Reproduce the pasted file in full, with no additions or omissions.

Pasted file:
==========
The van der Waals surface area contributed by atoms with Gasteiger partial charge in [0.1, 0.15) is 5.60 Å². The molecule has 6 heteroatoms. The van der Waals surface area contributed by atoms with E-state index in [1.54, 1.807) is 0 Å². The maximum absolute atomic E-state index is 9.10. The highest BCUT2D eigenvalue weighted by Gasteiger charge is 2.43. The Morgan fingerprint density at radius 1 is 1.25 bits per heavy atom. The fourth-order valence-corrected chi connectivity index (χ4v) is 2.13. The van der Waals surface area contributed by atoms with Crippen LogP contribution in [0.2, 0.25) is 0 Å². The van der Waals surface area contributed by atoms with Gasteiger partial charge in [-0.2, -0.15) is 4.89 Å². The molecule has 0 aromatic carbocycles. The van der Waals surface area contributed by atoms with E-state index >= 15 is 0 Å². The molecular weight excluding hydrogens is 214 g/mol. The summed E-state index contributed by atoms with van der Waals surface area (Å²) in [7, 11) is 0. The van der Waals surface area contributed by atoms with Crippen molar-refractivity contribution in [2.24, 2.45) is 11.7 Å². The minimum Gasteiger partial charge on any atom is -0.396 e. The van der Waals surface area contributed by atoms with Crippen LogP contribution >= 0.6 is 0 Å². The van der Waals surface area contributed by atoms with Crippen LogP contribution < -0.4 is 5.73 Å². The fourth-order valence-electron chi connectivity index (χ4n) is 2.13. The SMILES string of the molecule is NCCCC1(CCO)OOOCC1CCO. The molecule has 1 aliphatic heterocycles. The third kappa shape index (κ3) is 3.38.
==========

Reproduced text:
The van der Waals surface area contributed by atoms with Gasteiger partial charge in [0.1, 0.15) is 5.60 Å². The molecule has 6 heteroatoms. The van der Waals surface area contributed by atoms with E-state index in [1.54, 1.807) is 0 Å². The maximum absolute atomic E-state index is 9.10. The highest BCUT2D eigenvalue weighted by Gasteiger charge is 2.43. The Morgan fingerprint density at radius 1 is 1.25 bits per heavy atom. The fourth-order valence-corrected chi connectivity index (χ4v) is 2.13. The van der Waals surface area contributed by atoms with Crippen LogP contribution in [0.2, 0.25) is 0 Å². The van der Waals surface area contributed by atoms with Gasteiger partial charge in [-0.2, -0.15) is 4.89 Å². The molecule has 0 aromatic carbocycles. The van der Waals surface area contributed by atoms with E-state index >= 15 is 0 Å². The molecular weight excluding hydrogens is 214 g/mol. The summed E-state index contributed by atoms with van der Waals surface area (Å²) in [7, 11) is 0. The van der Waals surface area contributed by atoms with Crippen molar-refractivity contribution in [2.24, 2.45) is 11.7 Å². The minimum Gasteiger partial charge on any atom is -0.396 e. The van der Waals surface area contributed by atoms with Crippen LogP contribution >= 0.6 is 0 Å². The van der Waals surface area contributed by atoms with Crippen LogP contribution < -0.4 is 5.73 Å². The fourth-order valence-electron chi connectivity index (χ4n) is 2.13. The SMILES string of the molecule is NCCCC1(CCO)OOOCC1CCO. The molecule has 1 aliphatic heterocycles. The third kappa shape index (κ3) is 3.38.